Staff Editorial: LGBTQ+ books should stay in school libraries

Many LGBTQ+ books are still available at the school library for students to check out.

Shivani Sethu

Many LGBTQ+ books are still available at the school library for students to check out.

Shivani Sethu, Managing Editor

Explicit scenes have no place in a school library, especially if they are between two people of the same gender. This belief led two Fairfax County Public Schools (FCPS) parents to speak up against graphic LGBTQ+ books in school libraries at the Sept. 23 school board meeting. Their concerns were met with approval from most audience members, who refused to quiet down until the board was forced to clear the room for a five minute break from proceedings.

There haven’t been concerns raised in the past regarding overly graphic books—until those books portrayed LGBTQ+ themes. Suddenly, parents believe that these books are harmful to young audiences and must be removed from school libraries.

One book brought up during the meeting is “Gender Queer,” a memoir by Maia Kobabe. The author—who goes by the pronouns e/em/eir—writes about eir experiences as being non-binary and asexual, describing eir path to self-identity and acceptance. 

The story is relevant to high school students, especially those who struggle with the same things Kobabe did. A study by the University of California reveals that LGBTQ+ students exposed to queer media had a higher emotional response of happiness and hope than ones that didn’t. Keeping stories like Kobabe’s in school libraries normalizes the experiences that many students live through and provides a sense of validation for these students. 

The school library has around 20,000 books for students to choose from in all genres. (Shivani Sethu)

Though this book does contain scenes of sex and masturbation, it depicts natural aspects of many teenagers’ lives. Similar graphic scenes are also present at the library in heteroromantic books such as the Twilight Saga. Removing LGBTQ+ books could make students feel ashamed of their natural emotions and experiences.

Jonathan Evison’s “Lawn Boy,” also brought up in the meeting, depicts a man reflecting on a sexual encounter between him and a classmate in the fourth grade. Although this isn’t pedophilia—as was claimed at the school board meeting—the scene may be seen as disturbing or uncomfortable due to the age of the characters.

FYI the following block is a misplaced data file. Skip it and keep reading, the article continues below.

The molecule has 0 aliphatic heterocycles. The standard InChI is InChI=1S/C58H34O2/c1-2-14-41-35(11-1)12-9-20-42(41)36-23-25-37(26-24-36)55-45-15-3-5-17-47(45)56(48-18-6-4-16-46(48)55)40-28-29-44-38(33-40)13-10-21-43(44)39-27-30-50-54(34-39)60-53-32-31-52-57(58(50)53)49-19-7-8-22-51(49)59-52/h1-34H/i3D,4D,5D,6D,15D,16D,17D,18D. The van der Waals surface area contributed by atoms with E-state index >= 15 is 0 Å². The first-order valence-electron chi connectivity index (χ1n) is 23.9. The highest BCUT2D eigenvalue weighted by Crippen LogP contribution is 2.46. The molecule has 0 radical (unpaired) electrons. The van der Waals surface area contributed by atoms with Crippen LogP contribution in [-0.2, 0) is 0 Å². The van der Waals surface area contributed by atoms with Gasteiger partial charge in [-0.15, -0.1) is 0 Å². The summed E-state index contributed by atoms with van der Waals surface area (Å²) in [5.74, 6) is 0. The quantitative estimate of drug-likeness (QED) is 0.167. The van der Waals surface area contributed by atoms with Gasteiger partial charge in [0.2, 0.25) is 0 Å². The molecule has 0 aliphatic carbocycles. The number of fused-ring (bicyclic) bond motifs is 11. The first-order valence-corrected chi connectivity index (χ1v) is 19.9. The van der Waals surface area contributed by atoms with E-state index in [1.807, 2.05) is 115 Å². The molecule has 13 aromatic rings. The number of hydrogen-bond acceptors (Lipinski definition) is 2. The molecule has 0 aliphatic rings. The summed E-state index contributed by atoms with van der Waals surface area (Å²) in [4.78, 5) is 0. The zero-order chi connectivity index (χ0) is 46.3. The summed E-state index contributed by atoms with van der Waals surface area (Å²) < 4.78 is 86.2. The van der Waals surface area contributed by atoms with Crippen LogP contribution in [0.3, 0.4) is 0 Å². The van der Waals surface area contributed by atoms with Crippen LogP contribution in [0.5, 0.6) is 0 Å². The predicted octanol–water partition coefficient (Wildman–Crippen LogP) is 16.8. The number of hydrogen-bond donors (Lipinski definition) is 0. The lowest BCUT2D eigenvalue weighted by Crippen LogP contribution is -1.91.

Still, just like Kobabe’s story, his journey to self-acceptance is one that students may identify with and thus deserve a chance to read. If sexually explicit scenes like this bother students, they can simply read one of the other 20,000 books available to them in the school library.

LGBTQ+ books available without sexual themes include “Ask, Tell” by E.J Noyes and “It Gets Better” by Dan Savage, among others. On the other hand, those who are comfortable with these scenes should have the right to read “Lawn Boy” and any other book that they want. 

Although “Gender Queer” and “Lawn Boy” are far from the only LGBTQ+ related books available in the school library, their removal isn’t harmless. A study by a professor at the University of San Diego found that “media depictions of LGBTQ+ youth have been scarce” and lead both heterosexual and queer youth “to believe LGBTQ+ people are not an important part of society.” For decades, the nation has made progress with inclusivity and acceptance of all sexual and gender identities. Taking these books away from students represents a larger trend of reversing progress and repressing ideas that should be spoken about and shared. 

Everyone deserves access to the books they want to read. Reading books helps students learn more about themselves and the world, and students’ choices shouldn’t be limited by the school board. Instead of silencing queer voices, schools should promote books that educate students and normalize conversations about LGBTQ+ experiences.